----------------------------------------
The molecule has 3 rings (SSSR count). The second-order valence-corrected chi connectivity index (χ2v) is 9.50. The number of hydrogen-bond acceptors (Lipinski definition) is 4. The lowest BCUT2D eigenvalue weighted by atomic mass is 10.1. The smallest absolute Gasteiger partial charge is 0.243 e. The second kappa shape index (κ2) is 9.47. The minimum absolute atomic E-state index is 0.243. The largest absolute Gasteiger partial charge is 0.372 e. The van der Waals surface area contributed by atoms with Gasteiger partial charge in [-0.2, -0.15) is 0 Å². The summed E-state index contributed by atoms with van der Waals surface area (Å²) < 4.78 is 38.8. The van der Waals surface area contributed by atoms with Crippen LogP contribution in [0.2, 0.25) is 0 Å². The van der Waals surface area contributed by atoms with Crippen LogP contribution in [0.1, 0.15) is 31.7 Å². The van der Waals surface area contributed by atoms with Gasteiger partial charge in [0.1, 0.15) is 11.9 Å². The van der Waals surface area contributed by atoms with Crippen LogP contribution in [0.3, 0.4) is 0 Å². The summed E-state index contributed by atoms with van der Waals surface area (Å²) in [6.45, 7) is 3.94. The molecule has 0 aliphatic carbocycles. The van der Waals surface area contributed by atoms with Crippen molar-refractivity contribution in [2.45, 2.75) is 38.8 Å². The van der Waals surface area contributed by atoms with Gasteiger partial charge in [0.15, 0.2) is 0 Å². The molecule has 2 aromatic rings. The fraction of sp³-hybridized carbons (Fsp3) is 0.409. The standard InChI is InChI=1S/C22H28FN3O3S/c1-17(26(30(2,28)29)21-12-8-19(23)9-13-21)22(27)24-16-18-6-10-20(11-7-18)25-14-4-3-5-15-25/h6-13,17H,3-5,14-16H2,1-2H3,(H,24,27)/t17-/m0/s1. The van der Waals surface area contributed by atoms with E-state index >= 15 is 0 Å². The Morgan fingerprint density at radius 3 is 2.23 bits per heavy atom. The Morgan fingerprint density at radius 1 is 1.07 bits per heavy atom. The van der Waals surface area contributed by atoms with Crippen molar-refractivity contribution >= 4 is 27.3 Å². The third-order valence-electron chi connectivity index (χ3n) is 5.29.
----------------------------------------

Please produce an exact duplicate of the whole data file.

The molecule has 3 rings (SSSR count). The second-order valence-corrected chi connectivity index (χ2v) is 9.50. The number of hydrogen-bond acceptors (Lipinski definition) is 4. The lowest BCUT2D eigenvalue weighted by atomic mass is 10.1. The smallest absolute Gasteiger partial charge is 0.243 e. The second kappa shape index (κ2) is 9.47. The minimum absolute atomic E-state index is 0.243. The largest absolute Gasteiger partial charge is 0.372 e. The van der Waals surface area contributed by atoms with Gasteiger partial charge in [-0.2, -0.15) is 0 Å². The summed E-state index contributed by atoms with van der Waals surface area (Å²) < 4.78 is 38.8. The van der Waals surface area contributed by atoms with Crippen LogP contribution in [0.2, 0.25) is 0 Å². The van der Waals surface area contributed by atoms with Crippen LogP contribution in [0.1, 0.15) is 31.7 Å². The van der Waals surface area contributed by atoms with Gasteiger partial charge in [0.1, 0.15) is 11.9 Å². The van der Waals surface area contributed by atoms with Crippen LogP contribution in [0.3, 0.4) is 0 Å². The summed E-state index contributed by atoms with van der Waals surface area (Å²) in [6.45, 7) is 3.94. The molecule has 0 aliphatic carbocycles. The van der Waals surface area contributed by atoms with Crippen molar-refractivity contribution in [2.45, 2.75) is 38.8 Å². The van der Waals surface area contributed by atoms with Gasteiger partial charge in [0.15, 0.2) is 0 Å². The molecule has 2 aromatic rings. The fraction of sp³-hybridized carbons (Fsp3) is 0.409. The standard InChI is InChI=1S/C22H28FN3O3S/c1-17(26(30(2,28)29)21-12-8-19(23)9-13-21)22(27)24-16-18-6-10-20(11-7-18)25-14-4-3-5-15-25/h6-13,17H,3-5,14-16H2,1-2H3,(H,24,27)/t17-/m0/s1. The van der Waals surface area contributed by atoms with E-state index >= 15 is 0 Å². The Morgan fingerprint density at radius 3 is 2.23 bits per heavy atom. The Morgan fingerprint density at radius 1 is 1.07 bits per heavy atom. The van der Waals surface area contributed by atoms with Crippen molar-refractivity contribution >= 4 is 27.3 Å². The third-order valence-electron chi connectivity index (χ3n) is 5.29.